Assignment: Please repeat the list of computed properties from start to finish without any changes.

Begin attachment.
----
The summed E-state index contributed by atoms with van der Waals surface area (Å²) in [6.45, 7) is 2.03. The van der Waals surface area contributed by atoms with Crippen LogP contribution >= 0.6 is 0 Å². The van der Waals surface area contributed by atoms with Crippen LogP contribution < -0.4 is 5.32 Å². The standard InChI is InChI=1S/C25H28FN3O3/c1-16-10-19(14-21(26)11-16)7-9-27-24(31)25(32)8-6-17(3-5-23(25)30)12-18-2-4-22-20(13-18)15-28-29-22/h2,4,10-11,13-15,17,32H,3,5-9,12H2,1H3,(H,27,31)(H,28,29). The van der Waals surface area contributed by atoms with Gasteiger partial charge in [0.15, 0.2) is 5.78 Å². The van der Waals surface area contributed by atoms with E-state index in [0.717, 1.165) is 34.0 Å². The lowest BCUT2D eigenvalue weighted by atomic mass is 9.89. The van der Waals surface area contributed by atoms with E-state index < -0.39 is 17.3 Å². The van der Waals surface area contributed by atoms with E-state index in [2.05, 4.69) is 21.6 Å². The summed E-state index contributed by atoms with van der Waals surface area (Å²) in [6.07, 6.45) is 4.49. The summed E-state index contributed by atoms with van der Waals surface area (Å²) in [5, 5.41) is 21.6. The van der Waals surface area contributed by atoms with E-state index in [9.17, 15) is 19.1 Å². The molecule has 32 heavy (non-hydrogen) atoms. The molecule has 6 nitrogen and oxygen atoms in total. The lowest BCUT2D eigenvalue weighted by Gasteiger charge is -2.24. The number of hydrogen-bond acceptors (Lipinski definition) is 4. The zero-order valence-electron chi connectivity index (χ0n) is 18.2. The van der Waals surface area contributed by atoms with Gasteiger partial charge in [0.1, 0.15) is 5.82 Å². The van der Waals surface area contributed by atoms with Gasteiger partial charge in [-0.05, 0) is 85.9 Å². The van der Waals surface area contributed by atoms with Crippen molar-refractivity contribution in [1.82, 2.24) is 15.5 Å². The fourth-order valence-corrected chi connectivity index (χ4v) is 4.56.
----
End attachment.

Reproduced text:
The summed E-state index contributed by atoms with van der Waals surface area (Å²) in [6.45, 7) is 2.03. The van der Waals surface area contributed by atoms with Crippen LogP contribution >= 0.6 is 0 Å². The van der Waals surface area contributed by atoms with Crippen LogP contribution < -0.4 is 5.32 Å². The standard InChI is InChI=1S/C25H28FN3O3/c1-16-10-19(14-21(26)11-16)7-9-27-24(31)25(32)8-6-17(3-5-23(25)30)12-18-2-4-22-20(13-18)15-28-29-22/h2,4,10-11,13-15,17,32H,3,5-9,12H2,1H3,(H,27,31)(H,28,29). The van der Waals surface area contributed by atoms with Gasteiger partial charge in [0.15, 0.2) is 5.78 Å². The van der Waals surface area contributed by atoms with E-state index in [0.717, 1.165) is 34.0 Å². The lowest BCUT2D eigenvalue weighted by atomic mass is 9.89. The van der Waals surface area contributed by atoms with E-state index < -0.39 is 17.3 Å². The van der Waals surface area contributed by atoms with E-state index in [2.05, 4.69) is 21.6 Å². The summed E-state index contributed by atoms with van der Waals surface area (Å²) in [6.07, 6.45) is 4.49. The summed E-state index contributed by atoms with van der Waals surface area (Å²) in [5, 5.41) is 21.6. The van der Waals surface area contributed by atoms with E-state index in [9.17, 15) is 19.1 Å². The molecule has 32 heavy (non-hydrogen) atoms. The molecule has 6 nitrogen and oxygen atoms in total. The lowest BCUT2D eigenvalue weighted by Gasteiger charge is -2.24. The number of hydrogen-bond acceptors (Lipinski definition) is 4. The zero-order valence-electron chi connectivity index (χ0n) is 18.2. The van der Waals surface area contributed by atoms with Gasteiger partial charge in [0.1, 0.15) is 5.82 Å². The van der Waals surface area contributed by atoms with Gasteiger partial charge in [-0.05, 0) is 85.9 Å². The van der Waals surface area contributed by atoms with Crippen molar-refractivity contribution in [1.82, 2.24) is 15.5 Å². The fourth-order valence-corrected chi connectivity index (χ4v) is 4.56.